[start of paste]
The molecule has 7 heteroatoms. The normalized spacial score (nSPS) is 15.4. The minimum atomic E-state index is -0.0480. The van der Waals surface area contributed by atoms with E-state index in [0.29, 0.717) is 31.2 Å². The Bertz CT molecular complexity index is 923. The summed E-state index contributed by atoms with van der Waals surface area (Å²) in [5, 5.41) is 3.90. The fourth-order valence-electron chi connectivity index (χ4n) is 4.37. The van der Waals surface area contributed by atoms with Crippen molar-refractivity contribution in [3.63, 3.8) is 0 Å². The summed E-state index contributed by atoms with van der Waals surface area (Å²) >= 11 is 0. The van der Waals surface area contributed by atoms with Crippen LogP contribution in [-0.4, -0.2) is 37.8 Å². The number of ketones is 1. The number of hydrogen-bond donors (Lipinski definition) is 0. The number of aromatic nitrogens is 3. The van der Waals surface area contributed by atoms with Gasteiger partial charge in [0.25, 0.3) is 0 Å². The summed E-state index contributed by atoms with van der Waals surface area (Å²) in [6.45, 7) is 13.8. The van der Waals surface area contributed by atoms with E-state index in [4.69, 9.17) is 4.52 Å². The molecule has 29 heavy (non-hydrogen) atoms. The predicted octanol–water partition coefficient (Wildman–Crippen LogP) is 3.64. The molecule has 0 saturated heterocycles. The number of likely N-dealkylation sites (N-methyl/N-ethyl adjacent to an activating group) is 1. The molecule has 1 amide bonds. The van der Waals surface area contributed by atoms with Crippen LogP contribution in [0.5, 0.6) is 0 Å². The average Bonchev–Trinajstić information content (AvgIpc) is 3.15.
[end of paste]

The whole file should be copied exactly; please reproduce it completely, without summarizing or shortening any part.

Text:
The molecule has 7 heteroatoms. The normalized spacial score (nSPS) is 15.4. The minimum atomic E-state index is -0.0480. The van der Waals surface area contributed by atoms with E-state index in [0.29, 0.717) is 31.2 Å². The Bertz CT molecular complexity index is 923. The summed E-state index contributed by atoms with van der Waals surface area (Å²) in [5, 5.41) is 3.90. The fourth-order valence-electron chi connectivity index (χ4n) is 4.37. The van der Waals surface area contributed by atoms with Crippen molar-refractivity contribution in [3.63, 3.8) is 0 Å². The summed E-state index contributed by atoms with van der Waals surface area (Å²) >= 11 is 0. The van der Waals surface area contributed by atoms with Crippen LogP contribution in [-0.4, -0.2) is 37.8 Å². The number of ketones is 1. The number of hydrogen-bond donors (Lipinski definition) is 0. The number of aromatic nitrogens is 3. The van der Waals surface area contributed by atoms with Gasteiger partial charge in [0.25, 0.3) is 0 Å². The summed E-state index contributed by atoms with van der Waals surface area (Å²) in [6.45, 7) is 13.8. The van der Waals surface area contributed by atoms with E-state index in [4.69, 9.17) is 4.52 Å². The molecule has 29 heavy (non-hydrogen) atoms. The predicted octanol–water partition coefficient (Wildman–Crippen LogP) is 3.64. The molecule has 0 saturated heterocycles. The number of likely N-dealkylation sites (N-methyl/N-ethyl adjacent to an activating group) is 1. The molecule has 1 amide bonds. The van der Waals surface area contributed by atoms with Crippen LogP contribution in [0.5, 0.6) is 0 Å². The average Bonchev–Trinajstić information content (AvgIpc) is 3.15.